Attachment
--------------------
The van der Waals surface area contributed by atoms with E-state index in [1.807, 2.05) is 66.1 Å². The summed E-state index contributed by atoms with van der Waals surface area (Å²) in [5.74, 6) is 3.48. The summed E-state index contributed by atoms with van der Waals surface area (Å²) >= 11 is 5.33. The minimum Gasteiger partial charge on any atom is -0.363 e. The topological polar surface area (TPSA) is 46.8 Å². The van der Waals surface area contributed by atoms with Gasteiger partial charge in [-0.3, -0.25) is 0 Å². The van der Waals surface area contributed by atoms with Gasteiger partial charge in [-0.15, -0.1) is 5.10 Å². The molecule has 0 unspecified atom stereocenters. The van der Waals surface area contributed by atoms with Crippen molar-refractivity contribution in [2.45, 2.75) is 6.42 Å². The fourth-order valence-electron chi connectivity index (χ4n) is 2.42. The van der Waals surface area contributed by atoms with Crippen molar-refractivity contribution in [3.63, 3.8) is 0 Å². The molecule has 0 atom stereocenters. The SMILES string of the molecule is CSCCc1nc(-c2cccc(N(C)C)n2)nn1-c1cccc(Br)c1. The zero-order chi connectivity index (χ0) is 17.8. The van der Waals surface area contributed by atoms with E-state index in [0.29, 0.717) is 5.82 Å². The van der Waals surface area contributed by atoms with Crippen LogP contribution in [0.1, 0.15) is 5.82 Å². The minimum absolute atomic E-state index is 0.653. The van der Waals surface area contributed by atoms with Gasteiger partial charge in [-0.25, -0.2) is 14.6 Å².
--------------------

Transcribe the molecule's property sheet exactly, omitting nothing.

The van der Waals surface area contributed by atoms with E-state index in [1.807, 2.05) is 66.1 Å². The summed E-state index contributed by atoms with van der Waals surface area (Å²) in [5.74, 6) is 3.48. The summed E-state index contributed by atoms with van der Waals surface area (Å²) >= 11 is 5.33. The minimum Gasteiger partial charge on any atom is -0.363 e. The topological polar surface area (TPSA) is 46.8 Å². The van der Waals surface area contributed by atoms with Gasteiger partial charge in [-0.3, -0.25) is 0 Å². The van der Waals surface area contributed by atoms with Gasteiger partial charge in [-0.15, -0.1) is 5.10 Å². The molecule has 0 unspecified atom stereocenters. The van der Waals surface area contributed by atoms with Crippen molar-refractivity contribution in [2.45, 2.75) is 6.42 Å². The fourth-order valence-electron chi connectivity index (χ4n) is 2.42. The van der Waals surface area contributed by atoms with Crippen molar-refractivity contribution in [3.63, 3.8) is 0 Å². The molecule has 0 atom stereocenters. The SMILES string of the molecule is CSCCc1nc(-c2cccc(N(C)C)n2)nn1-c1cccc(Br)c1. The zero-order chi connectivity index (χ0) is 17.8. The van der Waals surface area contributed by atoms with E-state index in [0.29, 0.717) is 5.82 Å². The van der Waals surface area contributed by atoms with Crippen LogP contribution in [0.1, 0.15) is 5.82 Å². The minimum absolute atomic E-state index is 0.653. The van der Waals surface area contributed by atoms with Gasteiger partial charge in [-0.25, -0.2) is 14.6 Å².